Scarlet fever

Scarlet fever is a bacterial illness that mainly affects children. It causes a distinctive pink-red rash.

Symptoms of scarlet fever 

The symptoms of scarlet fever usually take two to five days to appear after infection.

The symptoms include:

The distinctive pink-red rash develops 12 to 48 hours later.


Red blotches are the first sign of the rash. These turn into a fine pink-red rash that feels like sandpaper to touch. It may also be itchy. The rash usually starts on the chest and stomach before spreading to other areas of the body, such as the ears and neck.

Picture showing pink-red rash of scarlet fever
The fine pink-red rash feels like sandpaper to touch

The rash doesn't usually spread to the face. However, the cheeks become flushed and the area just around the mouth stays quite pale. The rash will turn white if you press a glass on it.

Outer layers of skin, usually on the hands and feet, may peel for several weeks afterwards.

Other symptoms may include:

  • swollen neck glands
  • loss of appetite
  • nausea or vomiting
  • red lines in the folds of the body, such as the armpit, which may last a couple of days after the rash has gone
  • a white coating on the tongue, which peels a few days later leaving the tongue red and swollen (this is known as strawberry tongue)
  • a general feeling of being unwell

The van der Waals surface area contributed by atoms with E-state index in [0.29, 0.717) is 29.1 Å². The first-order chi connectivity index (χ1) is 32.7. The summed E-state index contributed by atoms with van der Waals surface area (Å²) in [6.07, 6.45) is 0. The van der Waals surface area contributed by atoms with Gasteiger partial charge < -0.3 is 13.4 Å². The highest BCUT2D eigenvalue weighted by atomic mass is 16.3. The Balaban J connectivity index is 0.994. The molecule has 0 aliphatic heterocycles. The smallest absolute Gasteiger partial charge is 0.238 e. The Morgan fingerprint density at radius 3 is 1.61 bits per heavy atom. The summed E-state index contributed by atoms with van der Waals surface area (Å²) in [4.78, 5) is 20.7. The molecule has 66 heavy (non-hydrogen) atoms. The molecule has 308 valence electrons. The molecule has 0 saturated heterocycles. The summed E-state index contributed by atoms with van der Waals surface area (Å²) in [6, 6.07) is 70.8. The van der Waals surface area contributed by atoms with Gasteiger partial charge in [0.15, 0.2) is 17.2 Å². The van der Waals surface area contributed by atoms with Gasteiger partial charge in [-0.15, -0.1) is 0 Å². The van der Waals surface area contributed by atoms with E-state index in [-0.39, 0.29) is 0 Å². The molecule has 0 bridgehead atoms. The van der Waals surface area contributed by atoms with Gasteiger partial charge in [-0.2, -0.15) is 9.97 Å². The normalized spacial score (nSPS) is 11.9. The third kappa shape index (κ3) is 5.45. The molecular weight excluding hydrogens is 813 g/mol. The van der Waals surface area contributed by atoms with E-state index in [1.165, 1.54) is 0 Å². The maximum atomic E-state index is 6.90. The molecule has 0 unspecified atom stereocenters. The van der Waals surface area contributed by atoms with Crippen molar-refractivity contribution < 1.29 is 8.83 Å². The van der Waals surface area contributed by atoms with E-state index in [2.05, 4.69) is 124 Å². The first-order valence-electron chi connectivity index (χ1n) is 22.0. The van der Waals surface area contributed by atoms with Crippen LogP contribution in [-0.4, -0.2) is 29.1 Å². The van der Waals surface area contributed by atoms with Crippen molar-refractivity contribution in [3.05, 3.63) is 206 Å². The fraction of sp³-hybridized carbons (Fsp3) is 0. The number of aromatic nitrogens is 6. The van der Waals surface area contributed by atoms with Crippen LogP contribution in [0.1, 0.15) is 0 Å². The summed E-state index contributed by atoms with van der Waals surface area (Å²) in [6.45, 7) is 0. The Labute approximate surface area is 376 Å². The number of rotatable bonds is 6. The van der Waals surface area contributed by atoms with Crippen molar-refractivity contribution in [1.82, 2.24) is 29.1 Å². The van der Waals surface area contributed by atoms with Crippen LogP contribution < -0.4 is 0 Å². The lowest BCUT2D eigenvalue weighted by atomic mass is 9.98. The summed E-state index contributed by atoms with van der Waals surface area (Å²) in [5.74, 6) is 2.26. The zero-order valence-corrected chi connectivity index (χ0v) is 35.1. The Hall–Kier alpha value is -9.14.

Picture showing a red and swollen tongue
Scarlet fever can cause the tongue to be red and swollen


Treating scarlet fever 

Most cases of scarlet fever clear up after about a week without treatment. However, treatment is recommended.

Treatment reduces the length of time you're contagious, speeds up recovery and lowers the risk of complications of scarlet fever. Scarlet fever is usually treated with a course of antibiotics.

When to seek medical advice 

You should contact your GP as soon as possible if you think you or your child has scarlet fever. They will be able to confirm a diagnosis and recommend treatment.

Self care 

Many of the symptoms of scarlet fever can be relieved using some simple self care measures, such as:

  • drinking plenty of cool fluids
  • eating soft foods (if your throat is painful)
  • taking paracetamol to bring down a high temperature
  • using calamine lotion or antihistamine tablets to relieve itching

Preventing the spread of scarlet fever

Scarlet fever is very contagious. It is caused by Streptococcus pyogenes bacteria, also known as group A streptococcus, which are found on the skin and in the throat.

If your child has scarlet fever, you should keep them away from nursery or school for at least 24 hours after starting treatment with antibiotics. Adults with the illness should also stay off work for at least 24 hours after starting treatment.

Children and adults should cover their mouth and nose with a tissue when they cough or sneeze. They should also wash their hands with soap and water after using or disposing of tissues.

There’s currently no vaccine for scarlet fever.

Scarlet fever is a notifiable disease. This means that doctors must report cases to the Director of Public Health so they can monitor the spread of the disease.


The information on this page has been adapted from original content from the NHS website.

For further information see terms and conditions.

This page was reviewed April 2018

This page is due for review June 2021

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